I'm a Scientist—Here's Why You Can't Miss the "Ring of Fire" Eclipse Tomorrow
Senior scientist Don Lincoln shares his opinion on Saturday's spectacular sight.
When it comes to cosmic events, some fall within the "must-see" category. For example, if you have a chance to catch a glimpse of the northern lights, you'd surely want to step outside and view the auroras. This weekend, there's a different sight you won't want to miss: a "ring of fire" solar eclipse. The name itself might be reason enough for you to get outside, but Don Lincoln, senior scientist at the Femi National Accelerator Laboratory, offers up additional thoughts on why you won't want to miss this eclipse. Read on for what he has to say.
Tomorrow's eclipse is unique.
Tomorrow, Oct. 14, an annular eclipse will appear in the sky, according to NASA. Similar to a total eclipse, an annular eclipse occurs when the moon passes between the Earth and the sun, casting a shadow.
However, the annular eclipse differs because it occurs when the moon is at its farthest point from Earth, meaning it appears smaller than the sun and doesn't completely cover it. That's what creates the "ring of fire" effect around the shadow.
According to NASA, the eclipse will be visible along the Oregon coast starting at 9:13 a.m. PDT and will end on the Texas coast near Corpus Christi at 12:03 p.m. CDT. On its way, it will pass through parts of California, Nevada, Utah, Arizona, Colorado, and New Mexico. (If you do go outside to view it, make sure you have proper eye protection.)
Viewing a solar eclipse is "a human experience," according to Lincoln.
Roughly 4,000 years ago, Chinese astronomers described these kinds of eclipses as a "dragon eating the sun," Lincoln notes in an opinion piece for CNN. People would bang pans and shout loudly to "scare away the dragon" and get light to return.
Today, we're more matter-of-fact with our understanding of eclipses, but according to Lincoln, that doesn't make the event any less magical.
"Our modern understanding of the phenomenon of solar eclipses is more mechanical, involving the motion of the moon, but even today, an eclipse is a breathtaking experience," Lincoln says. "But, more than that, it's a human experience, one in which people across the world and across time can share a moment of cosmic wonder."
He describes his awe at seeing two specific eclipses.
Illustrating this, Lincoln describes a few separate occasions when he saw eclipses, the first being a partial eclipse when he was on a school playground underneath an overcast sky.
"As the moon began to pass in front of the sun, children stopped to watch," he recollects. "Recess was extended that day, as the moon steadily blocked the sun, until all that was left of the sun was a silver crescent. Teachers and students alike joined together to enjoy the view."
Lincoln notes that he then saw his first full eclipse in 2017, renting a hotel room in southern Illinois to "experience the maximum duration." On this occasion, he was lucky to catch the eclipse in a cloudless sky.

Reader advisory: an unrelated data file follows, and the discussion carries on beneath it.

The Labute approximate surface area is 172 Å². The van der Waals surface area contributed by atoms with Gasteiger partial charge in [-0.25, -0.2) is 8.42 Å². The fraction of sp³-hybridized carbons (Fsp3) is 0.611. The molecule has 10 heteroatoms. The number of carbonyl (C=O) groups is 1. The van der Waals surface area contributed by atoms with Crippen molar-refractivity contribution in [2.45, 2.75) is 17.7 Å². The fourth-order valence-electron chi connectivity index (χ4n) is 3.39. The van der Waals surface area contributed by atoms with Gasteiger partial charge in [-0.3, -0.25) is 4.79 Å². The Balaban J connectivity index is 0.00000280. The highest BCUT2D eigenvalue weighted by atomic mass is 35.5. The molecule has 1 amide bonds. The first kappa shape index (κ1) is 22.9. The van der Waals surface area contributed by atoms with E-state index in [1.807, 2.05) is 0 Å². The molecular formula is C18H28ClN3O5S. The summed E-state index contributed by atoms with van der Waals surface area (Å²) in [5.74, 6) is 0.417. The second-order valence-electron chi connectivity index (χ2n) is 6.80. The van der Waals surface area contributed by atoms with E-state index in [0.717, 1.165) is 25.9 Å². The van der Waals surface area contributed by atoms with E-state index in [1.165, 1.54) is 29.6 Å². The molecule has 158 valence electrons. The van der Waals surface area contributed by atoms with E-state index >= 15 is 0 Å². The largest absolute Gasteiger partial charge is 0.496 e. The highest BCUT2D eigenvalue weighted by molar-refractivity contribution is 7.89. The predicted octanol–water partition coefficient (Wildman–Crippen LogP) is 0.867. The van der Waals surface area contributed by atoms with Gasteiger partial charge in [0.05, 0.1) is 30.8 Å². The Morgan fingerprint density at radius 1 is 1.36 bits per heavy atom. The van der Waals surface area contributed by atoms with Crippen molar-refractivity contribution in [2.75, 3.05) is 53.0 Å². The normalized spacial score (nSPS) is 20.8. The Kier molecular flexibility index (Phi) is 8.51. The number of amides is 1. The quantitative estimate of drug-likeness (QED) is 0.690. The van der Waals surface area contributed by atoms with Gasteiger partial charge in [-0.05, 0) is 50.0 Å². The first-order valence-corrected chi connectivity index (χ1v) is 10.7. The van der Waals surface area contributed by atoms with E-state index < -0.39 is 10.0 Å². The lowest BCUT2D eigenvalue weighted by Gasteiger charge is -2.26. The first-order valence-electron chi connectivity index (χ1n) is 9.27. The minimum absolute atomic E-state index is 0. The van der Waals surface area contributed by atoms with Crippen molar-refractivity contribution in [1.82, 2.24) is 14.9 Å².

"In that moment I wasn't a scientist," he writes. "I was just a person entranced by the astronomical display. I imagined what it must have been like for ancient people who had no understanding of celestial mechanics to see the sun disappear. It had to have been a mixture of fear and religious awe."
"For good measure," Lincoln jokes that he did actually bang a pot to scare the "dragon" away.
You only get so many eclipse sightings in your lifetime.
When describing his past experiences, Lincoln makes a compelling case for why you should view the eclipse tomorrow—but he also notes that it might be one of the only eclipses you'll ever see.
"If you are one of the lucky people who lives under the path of maximum coverage, you should definitely go outside and look up. But even for those of you who live in places where the coverage of the moon will be only partial, it's still worth your time to take in the sight," he writes. "Unless you're an eclipse chaser, you will only see a handful of eclipses in your lifetime. Be sure to see this one."
And while it's easy to cite other things you have going on in your life, Lincoln warns against missing out.
"We live in a constant ebb and flow of work and family, chores and responsibilities," he writes. "However, there are certain events that are worth pausing for a moment to just take in and enjoy. I hope that you, like millions of others before you, will stop what you're doing and turn your eyes to the sky. You won't be sorry."
Another "celestial event" is slated for next spring.
Still, if you have plans that interfere with tomorrow's eclipse, you're actually in luck. Lincoln notes that while the "ring of fire" eclipse will be "fascinating," on April 8, 2024, there will be a total eclipse starting in the southern Pacific, then passing through Mexico and across the U.S.